South Korea and the United States have wrapped up their second round of talks on the possible revision of their bilateral free trade agreement or FTA. The talks took place on January 31 and February 1, lasting from 9 a.m. to 7 p.m. each day. After the grueling negotiations, South Korean Trade Minister Kim Hyun-chong said that the two sides engaged in intense discussions and there is still a long way to go. Here is Professor Chung In-gyo from the International Trade Department at Inha University to examine the latest FTA talks between South Korea and the U.S.

The negotiations last week signal a full-fledged tug-of-war between South Korea and the U.S. over the amendment of their FTA. Details of the talks were not disclosed to the public, but the two sides reportedly held heated discussions on key agenda items, with the South Korean side making strong demands.

South Korea and the U.S. confirmed what the other side was interested in during the first round of talks, which were held in the U.S. on January 5. Based on the result, the two sides discussed details about their respective positions at the second round of negotiations. It is said that Washington’s major concern was automobiles and auto parts.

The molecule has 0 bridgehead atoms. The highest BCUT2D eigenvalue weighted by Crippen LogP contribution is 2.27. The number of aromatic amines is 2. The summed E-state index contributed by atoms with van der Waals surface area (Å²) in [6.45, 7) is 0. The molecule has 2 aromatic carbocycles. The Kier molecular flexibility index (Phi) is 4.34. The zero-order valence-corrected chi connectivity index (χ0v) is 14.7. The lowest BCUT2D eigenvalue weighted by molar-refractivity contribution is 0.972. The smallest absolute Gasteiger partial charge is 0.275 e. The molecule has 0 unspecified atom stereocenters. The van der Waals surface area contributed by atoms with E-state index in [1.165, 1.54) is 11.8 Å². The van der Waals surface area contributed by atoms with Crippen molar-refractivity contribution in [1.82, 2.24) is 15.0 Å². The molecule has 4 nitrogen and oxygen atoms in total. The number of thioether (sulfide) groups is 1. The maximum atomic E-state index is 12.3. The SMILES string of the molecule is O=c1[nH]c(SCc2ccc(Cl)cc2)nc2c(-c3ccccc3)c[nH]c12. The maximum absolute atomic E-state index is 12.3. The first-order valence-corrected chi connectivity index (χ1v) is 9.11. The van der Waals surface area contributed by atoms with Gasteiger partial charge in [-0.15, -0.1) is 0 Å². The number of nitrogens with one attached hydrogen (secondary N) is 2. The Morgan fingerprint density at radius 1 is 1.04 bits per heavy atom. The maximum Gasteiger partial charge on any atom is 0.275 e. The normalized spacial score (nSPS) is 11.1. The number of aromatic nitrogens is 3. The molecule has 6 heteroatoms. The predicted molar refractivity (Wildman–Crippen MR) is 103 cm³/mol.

Since last year, the U.S. has demanded that South Korea drastically reduce its trade surplus with the U.S. The U.S. has made a number of requests related to automobiles, in particular, including tariffs on autos and automotive parts, safety regulations, environmental standards on greenhouse gas emissions and the rules of origin. The rules of origin might pose a great burden on the South Korean auto parts industry. The U.S. is already pushing for a higher percentage of American auto parts to be used by its major trading partners in the North American Free Trade Agreement or NAFTA renegotiations. According to NAFTA provisions, 62.5 percent of auto parts exported to the U.S. should be produced within the U.S., Canada and Mexico. But the U.S. is now demanding that the proportion increase to 85 percent. The U.S. has made a similar request in its FTA negotiations with South Korea, although it didn’t mention specific percentages. The request might not be a big problem right now, but as time goes by, it will deal a heavy blow to the Korean auto industry as well.

During the first round of FTA talks, the U.S. showed great interest in the abolishment of the non-tariff barrier on vehicles and stronger rules of origin for auto parts. This time, too, the U.S. was focused on automobiles. Both sides agreed not to release the details of the negotiations to the public, but the U.S. is said to have raised issues about trade imbalance particularly on automobiles, such as the need for an increased use of American-made parts on Korean autos exported to the States and South Korea’s safety and environmental regulations, which are considered a stumbling block in the way of exporting U.S.’ vehicles to South Korea. Why is the U.S. targeting the Korean auto industry?

South Korea’s auto industry accounts for 70 to 80 percent of the nation’s trade surplus with the U.S. So the U.S. believes the auto trade between the two nations should be adjusted by all means to improve trade balance. It is true that South Korean auto exports to the U.S. have increased significantly for the past four to five years. The U.S. considers this a thorn in their side.